Common ground on immigration

Nothing seems to generate as much controversy as immigration. My post the other day in support of Chris Berg’s call for freeing up immigration laws is a good example. But what is interesting to me is how it seems to cut across usual right-wing and left-wing divides.

The right-wing case against immigration has to do with rights. Australia supposedly has a right to self-interest and to pick and choose who gets to come here based on self-interest. That self-interest often includes getting the right cultural mix. The left-wing case against immigration is similar. It often has to do with jobs and the protection of them by erecting immigration barriers. Sometimes it includes housing and even the environment in that mix. In each case, there is a presumption that nations should operate according to a group interest and choose who gets to join and enjoy the fruits of the group.

Here is how I see the case for free migration. The presumption that immigrants are coming here and getting an automatic upgrade in their wealth seems spurious. For the migrants we are consistently blocking, they do not end up in the higher echelons of society. Now, I should note here that for those against immigration, this is part of the point. We have a set of redistributive policies in place and so recent immigrants are beneficiaries of that. The right wing response is perhaps to suggest that those policies are the problem. But that is not the way I see it. As a member of the higher income echelon of society, if I am going to be contributing towards redistribution, I don’t care whether the beneficiaries are Australians or not. But I do care that they are living nearer to me as that is the way we conveniently divide our responsibilities around the globe. If there are more people living near me, so be it.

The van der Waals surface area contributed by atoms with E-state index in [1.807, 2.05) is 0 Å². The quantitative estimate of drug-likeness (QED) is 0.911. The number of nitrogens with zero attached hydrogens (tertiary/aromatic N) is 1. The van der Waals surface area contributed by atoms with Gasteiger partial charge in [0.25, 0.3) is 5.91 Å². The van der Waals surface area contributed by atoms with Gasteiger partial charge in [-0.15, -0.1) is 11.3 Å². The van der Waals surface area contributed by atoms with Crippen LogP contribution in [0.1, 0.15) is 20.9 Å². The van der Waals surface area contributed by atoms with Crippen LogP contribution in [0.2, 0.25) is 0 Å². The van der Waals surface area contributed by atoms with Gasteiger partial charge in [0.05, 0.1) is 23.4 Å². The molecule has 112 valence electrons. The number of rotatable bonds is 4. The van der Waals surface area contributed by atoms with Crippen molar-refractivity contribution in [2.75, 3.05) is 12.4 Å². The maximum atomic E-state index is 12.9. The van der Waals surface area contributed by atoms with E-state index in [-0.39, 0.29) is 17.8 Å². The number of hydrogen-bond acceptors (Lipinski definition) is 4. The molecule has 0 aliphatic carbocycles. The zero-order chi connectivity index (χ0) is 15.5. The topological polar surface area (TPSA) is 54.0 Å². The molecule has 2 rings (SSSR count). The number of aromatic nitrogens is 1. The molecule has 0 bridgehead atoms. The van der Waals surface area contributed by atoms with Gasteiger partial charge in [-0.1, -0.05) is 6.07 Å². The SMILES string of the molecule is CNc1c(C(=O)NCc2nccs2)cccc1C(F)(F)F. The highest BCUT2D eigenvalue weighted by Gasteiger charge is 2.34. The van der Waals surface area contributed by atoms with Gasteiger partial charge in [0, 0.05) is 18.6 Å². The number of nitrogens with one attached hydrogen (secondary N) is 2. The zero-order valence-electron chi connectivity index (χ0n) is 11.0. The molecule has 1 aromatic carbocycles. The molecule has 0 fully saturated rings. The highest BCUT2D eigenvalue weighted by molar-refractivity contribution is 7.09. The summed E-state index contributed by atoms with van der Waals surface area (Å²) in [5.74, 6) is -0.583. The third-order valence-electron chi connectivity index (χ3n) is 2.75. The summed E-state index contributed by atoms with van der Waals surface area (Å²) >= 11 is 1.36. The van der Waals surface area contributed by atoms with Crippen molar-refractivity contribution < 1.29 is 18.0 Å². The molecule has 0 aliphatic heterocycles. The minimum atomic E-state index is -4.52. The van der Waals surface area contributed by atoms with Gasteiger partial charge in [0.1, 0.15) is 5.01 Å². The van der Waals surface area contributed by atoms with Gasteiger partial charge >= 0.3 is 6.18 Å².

But the key issue is the reason for migration. Paul Romer has usefully emphasised the diversity of rules — including good and bad ones — that distinguish countries. What people are migrating for are a preference for Australia’s set of rules — born and evolved out of our history. Those rules are political as well as economic and migrants might place weight on each. Some of those economic rules give immediate benefits but, in reality, my guess it is the prospective benefits of the rules that are spurring migration.

When we do not have free migration, we stop people being able to match different rules to their preferences. Personally, if someone in Sri Lanka prefers our rules, why should they be forced into convincing everyone else around them to adopt them rather than just moving? The problem is that we make that extremely costly. That creates two things. First, there is scope for brokers to expropriate and prey on would be migrants. Secondly, there is no legitimate route for information to properly assess that our rules are the rules you really want. That leads to distortions and potentially to disappointment and hardship. This serves no one.

This lead naturally to the counter that our rules are not fixed and having migrants will cause them to change. To this I say, so what? For starters, if self-selection is working, those changes are hardly likely to be significant. However, it is also unclear that such changes would be bad. Are our rules optimal for us? They can’t be for everyone and this is just another force for evolution